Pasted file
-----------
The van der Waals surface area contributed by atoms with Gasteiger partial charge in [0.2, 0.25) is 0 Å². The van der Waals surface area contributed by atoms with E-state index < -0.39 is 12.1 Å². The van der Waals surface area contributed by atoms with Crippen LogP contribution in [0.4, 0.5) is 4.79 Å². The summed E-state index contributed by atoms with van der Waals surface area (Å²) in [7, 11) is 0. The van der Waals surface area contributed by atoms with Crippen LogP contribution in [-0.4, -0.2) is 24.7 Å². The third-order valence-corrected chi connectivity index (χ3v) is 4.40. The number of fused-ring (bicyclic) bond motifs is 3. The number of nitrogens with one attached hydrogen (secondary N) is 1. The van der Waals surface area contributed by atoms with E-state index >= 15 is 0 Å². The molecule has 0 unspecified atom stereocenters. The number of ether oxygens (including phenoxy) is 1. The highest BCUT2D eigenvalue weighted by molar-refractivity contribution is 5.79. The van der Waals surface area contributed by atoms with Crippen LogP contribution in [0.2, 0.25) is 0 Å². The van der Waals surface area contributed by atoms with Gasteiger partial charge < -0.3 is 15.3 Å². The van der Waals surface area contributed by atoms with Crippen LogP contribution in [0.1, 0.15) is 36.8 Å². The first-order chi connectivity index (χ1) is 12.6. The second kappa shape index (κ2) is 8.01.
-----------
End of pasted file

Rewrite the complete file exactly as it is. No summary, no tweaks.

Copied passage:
The van der Waals surface area contributed by atoms with Gasteiger partial charge in [0.2, 0.25) is 0 Å². The van der Waals surface area contributed by atoms with E-state index < -0.39 is 12.1 Å². The van der Waals surface area contributed by atoms with Crippen LogP contribution in [0.4, 0.5) is 4.79 Å². The summed E-state index contributed by atoms with van der Waals surface area (Å²) in [7, 11) is 0. The van der Waals surface area contributed by atoms with Crippen LogP contribution in [-0.4, -0.2) is 24.7 Å². The third-order valence-corrected chi connectivity index (χ3v) is 4.40. The number of fused-ring (bicyclic) bond motifs is 3. The number of nitrogens with one attached hydrogen (secondary N) is 1. The van der Waals surface area contributed by atoms with E-state index >= 15 is 0 Å². The molecule has 0 unspecified atom stereocenters. The number of ether oxygens (including phenoxy) is 1. The highest BCUT2D eigenvalue weighted by molar-refractivity contribution is 5.79. The van der Waals surface area contributed by atoms with Crippen LogP contribution in [0.2, 0.25) is 0 Å². The van der Waals surface area contributed by atoms with Gasteiger partial charge < -0.3 is 15.3 Å². The van der Waals surface area contributed by atoms with Crippen LogP contribution in [0.1, 0.15) is 36.8 Å². The first-order chi connectivity index (χ1) is 12.6. The second kappa shape index (κ2) is 8.01.